I haven’t posted in while, spring always raises the hair on the back of my neck. I get that slight metallic taste in narrow recesses of my throat and I wonder how much longer I should stay in a place. It is always an odd moment in the year, as I watch another school term pass for my daughter and wonder aloud – how does one plan for spontaneity? Are a series of actions required to define a vision? Does adhering to a specific philosophy still enable random motion? Is a quest still important beyond the moment in which is lived? Do ideas have merit because they are lived or because they are successful?
During my first year of college, one of my good friends was a fellow skinny pre-architecture kid named Donnie, but we called him Slim. The housing administration of our college sifted through their grand wisdom and chose his random twelfth-floor-dorm assignment by some manner as obtuse as tossing a pepperoni onto a pizza. I have no other explanation for why they placed him with a talented yet juvenile baseball catcher, named Eddie Fitzpatrick, for a roommate.
Now Eddie was born the same year as I and raised in southern California. If I recall correctly, he arrived at our fair Mississippi River shore via a baseball scholarship. Something about his love for the game ingrained in young Eddie the desire to constantly swing items whilst walking across campus or even to the cafeteria for meals. He alternated the objects from day to day and was rarely seen without one or the other. These items included first and most obviously a bat and second, though, more surprising – a hammer. This wasn’t just any hammer, however, this was a fine wooden-handled job that had his full name neatly engraved near the base.
He liked the women and for the most part… the women seemed to enjoy his company as well. Slim and I assumed that the hammer must have been a gift from one of his lady friends and he kept it as a memento to remind everyone that his virility was worthy of rewards (and more obviously a good swing as well). The majority of the guys on our floor, however, were thoroughly unimpressed. I hate to nail-down one defining feature that may have turned his neighbors against him, but I dare say it was the endless supply of penis jokes with accompanying visual aides. At one time or another, every door on the twelfth floor was randomly knocked-on in the early morning hours and the occupants awakened by Eddie asking if they dropped their keys. The confused and still half-asleep unwitting participant would look to Eddie’s hands held close to his waist and holding something that most definitely did not resemble a set of keys. Then and only then as one was trying to remember how to cast the door shut would a glance at the floor to the sight of Eddie’s pants around his ankles trigger the internal recognition of a sick joke.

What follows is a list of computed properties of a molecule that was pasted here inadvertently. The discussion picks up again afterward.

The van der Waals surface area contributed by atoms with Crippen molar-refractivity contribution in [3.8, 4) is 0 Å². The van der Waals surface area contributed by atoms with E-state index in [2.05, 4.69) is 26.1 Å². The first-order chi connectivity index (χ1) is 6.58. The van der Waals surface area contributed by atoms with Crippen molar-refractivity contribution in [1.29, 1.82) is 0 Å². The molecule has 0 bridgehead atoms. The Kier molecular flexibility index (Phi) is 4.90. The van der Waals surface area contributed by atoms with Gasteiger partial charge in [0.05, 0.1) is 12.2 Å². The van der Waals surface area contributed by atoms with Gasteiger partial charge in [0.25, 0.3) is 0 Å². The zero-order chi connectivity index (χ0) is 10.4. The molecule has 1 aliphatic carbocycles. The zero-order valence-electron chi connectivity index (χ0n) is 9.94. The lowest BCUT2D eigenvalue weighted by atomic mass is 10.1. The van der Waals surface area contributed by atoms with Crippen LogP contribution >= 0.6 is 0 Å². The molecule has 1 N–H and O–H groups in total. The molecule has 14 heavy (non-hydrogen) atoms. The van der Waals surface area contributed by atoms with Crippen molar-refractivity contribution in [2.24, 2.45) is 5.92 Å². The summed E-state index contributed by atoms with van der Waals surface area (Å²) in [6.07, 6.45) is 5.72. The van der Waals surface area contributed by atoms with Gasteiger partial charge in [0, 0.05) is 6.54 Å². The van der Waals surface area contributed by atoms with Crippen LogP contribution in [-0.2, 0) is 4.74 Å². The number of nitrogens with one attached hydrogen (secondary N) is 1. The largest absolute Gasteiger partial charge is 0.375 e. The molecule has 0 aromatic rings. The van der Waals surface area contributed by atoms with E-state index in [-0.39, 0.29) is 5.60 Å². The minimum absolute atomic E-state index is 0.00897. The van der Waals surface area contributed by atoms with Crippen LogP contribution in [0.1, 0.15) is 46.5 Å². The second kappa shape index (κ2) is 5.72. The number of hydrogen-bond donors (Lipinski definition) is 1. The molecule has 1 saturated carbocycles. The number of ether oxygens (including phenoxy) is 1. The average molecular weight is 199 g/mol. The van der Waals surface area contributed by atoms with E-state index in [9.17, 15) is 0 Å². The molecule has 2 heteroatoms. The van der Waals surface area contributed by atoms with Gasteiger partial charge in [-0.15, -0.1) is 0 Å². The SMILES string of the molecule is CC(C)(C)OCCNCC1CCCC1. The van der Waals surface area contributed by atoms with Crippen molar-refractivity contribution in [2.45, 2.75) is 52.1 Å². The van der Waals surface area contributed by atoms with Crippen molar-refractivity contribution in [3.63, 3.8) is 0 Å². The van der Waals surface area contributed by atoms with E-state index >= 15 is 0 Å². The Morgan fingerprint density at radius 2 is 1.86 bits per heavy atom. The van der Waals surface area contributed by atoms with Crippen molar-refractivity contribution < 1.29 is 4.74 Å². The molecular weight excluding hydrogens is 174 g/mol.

After a number of these repeated occurrences a group of residents took it upon themselves to penny Eddie into his room during the early morning hours. Now to penny one into a room the door must open inward (it also helps if the frame is metal and the door is solid) in order for a couple dozen pennies to be wedged between the frame and door rendering the inhabitant unable to open the door and thus trapped to consider their own brand of idiocy that led to such a revolt. Unfortunately the plan did not have the desired response due to the fact that Slim had an early class and Eddie was sleeping it off in the nearby girls’ dorms. To make it up to Slim, I stole the great hammer of Eddie and gave it to him as a reward. He in turn broke the head from the tool and placed it on Eddie’s pillow; then returned the handle to me to avoid incrimination.
The following semester both Eddie and Slim transferred to new schools. Slim spent the next year at a community college a hundred miles west and Eddie took a baseball scholarship at a hard-line fundamentalist Christian college in mid-eastern Tennessee. Every time I have moved over the past ten years, I have run across Eddie’s headless hammer handle. Recently, I thought of him again, while going through boxes and finally decided to dig-up a bit of information on our fair baseball star.
I learned that Eddie was number 33 in the 1997 college draft. He was picked-up by Pittsburgh in May and released by the Phillies roughly ten months later. From 1998 onward he has strung-together a career of minor-league ball teams, retiring twice to pursue assistant coaching gigs at small unheard-of Christian colleges (I can only assume his sense of humor has cleaned-up). It is this last part of the story that I find the most interesting. He never gave-up on baseball. I mean come on Eddie; you didn’t even make it beyond your first season in the majors. Why didn’t you just quit? Then I hear everyone in my own life asking similar questions. I swear to Christ if one more person asks me if I still paint – my next masterpiece will be engraved on the hood of their car.
I told a relative, the other day, that my family and I were considering a permanent move back to Montana. We’ve been thinking it is maybe time to stop and smell the glaciers for a dozen or so years. The response to my revelation was – “what would you do?” Well, pretty much what I’ve always done – make art. I could care less about much outside that realm. I guess Eddie and I have that in common. We live in the moment of our actions. I have a feeling that if we met today, I’d like him a lot more than I did back in college. I respect someone that doesn’t stop living his or her dream for the sake of insufficient financial success. These past couple years, when some one asks me what I do for a living – I simply respond, “I do what I do, the money eventually follows”. – North